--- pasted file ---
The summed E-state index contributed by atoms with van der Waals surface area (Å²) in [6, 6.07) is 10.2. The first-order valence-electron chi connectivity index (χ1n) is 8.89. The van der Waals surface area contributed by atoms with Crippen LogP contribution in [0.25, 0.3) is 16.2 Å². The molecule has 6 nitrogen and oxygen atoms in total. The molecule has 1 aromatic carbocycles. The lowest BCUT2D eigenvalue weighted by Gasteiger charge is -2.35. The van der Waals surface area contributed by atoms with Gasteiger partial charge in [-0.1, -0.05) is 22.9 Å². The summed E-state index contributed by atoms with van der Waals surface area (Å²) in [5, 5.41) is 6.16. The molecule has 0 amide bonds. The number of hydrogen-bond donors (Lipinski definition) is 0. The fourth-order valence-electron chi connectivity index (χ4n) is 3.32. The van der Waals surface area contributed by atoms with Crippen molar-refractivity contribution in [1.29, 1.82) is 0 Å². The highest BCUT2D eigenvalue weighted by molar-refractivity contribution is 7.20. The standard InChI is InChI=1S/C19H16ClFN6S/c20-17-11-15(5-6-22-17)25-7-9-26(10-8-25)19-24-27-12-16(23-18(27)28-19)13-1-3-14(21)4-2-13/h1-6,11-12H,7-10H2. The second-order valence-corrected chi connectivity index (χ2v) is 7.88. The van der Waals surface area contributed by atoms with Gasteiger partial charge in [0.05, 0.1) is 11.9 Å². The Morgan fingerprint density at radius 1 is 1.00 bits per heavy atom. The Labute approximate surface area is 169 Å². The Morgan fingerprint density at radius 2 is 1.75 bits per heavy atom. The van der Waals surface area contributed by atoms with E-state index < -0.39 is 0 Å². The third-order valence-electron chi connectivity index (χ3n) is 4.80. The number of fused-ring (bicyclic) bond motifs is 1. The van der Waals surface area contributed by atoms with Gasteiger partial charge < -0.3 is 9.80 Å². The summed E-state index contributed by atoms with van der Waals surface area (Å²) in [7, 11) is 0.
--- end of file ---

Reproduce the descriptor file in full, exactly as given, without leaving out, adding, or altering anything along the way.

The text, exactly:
The summed E-state index contributed by atoms with van der Waals surface area (Å²) in [6, 6.07) is 10.2. The first-order valence-electron chi connectivity index (χ1n) is 8.89. The van der Waals surface area contributed by atoms with Crippen LogP contribution in [0.25, 0.3) is 16.2 Å². The molecule has 6 nitrogen and oxygen atoms in total. The molecule has 1 aromatic carbocycles. The lowest BCUT2D eigenvalue weighted by Gasteiger charge is -2.35. The van der Waals surface area contributed by atoms with Gasteiger partial charge in [-0.1, -0.05) is 22.9 Å². The summed E-state index contributed by atoms with van der Waals surface area (Å²) in [5, 5.41) is 6.16. The molecule has 0 amide bonds. The number of hydrogen-bond donors (Lipinski definition) is 0. The fourth-order valence-electron chi connectivity index (χ4n) is 3.32. The van der Waals surface area contributed by atoms with Crippen molar-refractivity contribution in [1.29, 1.82) is 0 Å². The highest BCUT2D eigenvalue weighted by molar-refractivity contribution is 7.20. The standard InChI is InChI=1S/C19H16ClFN6S/c20-17-11-15(5-6-22-17)25-7-9-26(10-8-25)19-24-27-12-16(23-18(27)28-19)13-1-3-14(21)4-2-13/h1-6,11-12H,7-10H2. The second-order valence-corrected chi connectivity index (χ2v) is 7.88. The van der Waals surface area contributed by atoms with Gasteiger partial charge in [0.05, 0.1) is 11.9 Å². The Morgan fingerprint density at radius 1 is 1.00 bits per heavy atom. The Labute approximate surface area is 169 Å². The Morgan fingerprint density at radius 2 is 1.75 bits per heavy atom. The van der Waals surface area contributed by atoms with E-state index < -0.39 is 0 Å². The third-order valence-electron chi connectivity index (χ3n) is 4.80. The number of fused-ring (bicyclic) bond motifs is 1. The van der Waals surface area contributed by atoms with Gasteiger partial charge < -0.3 is 9.80 Å². The summed E-state index contributed by atoms with van der Waals surface area (Å²) in [7, 11) is 0.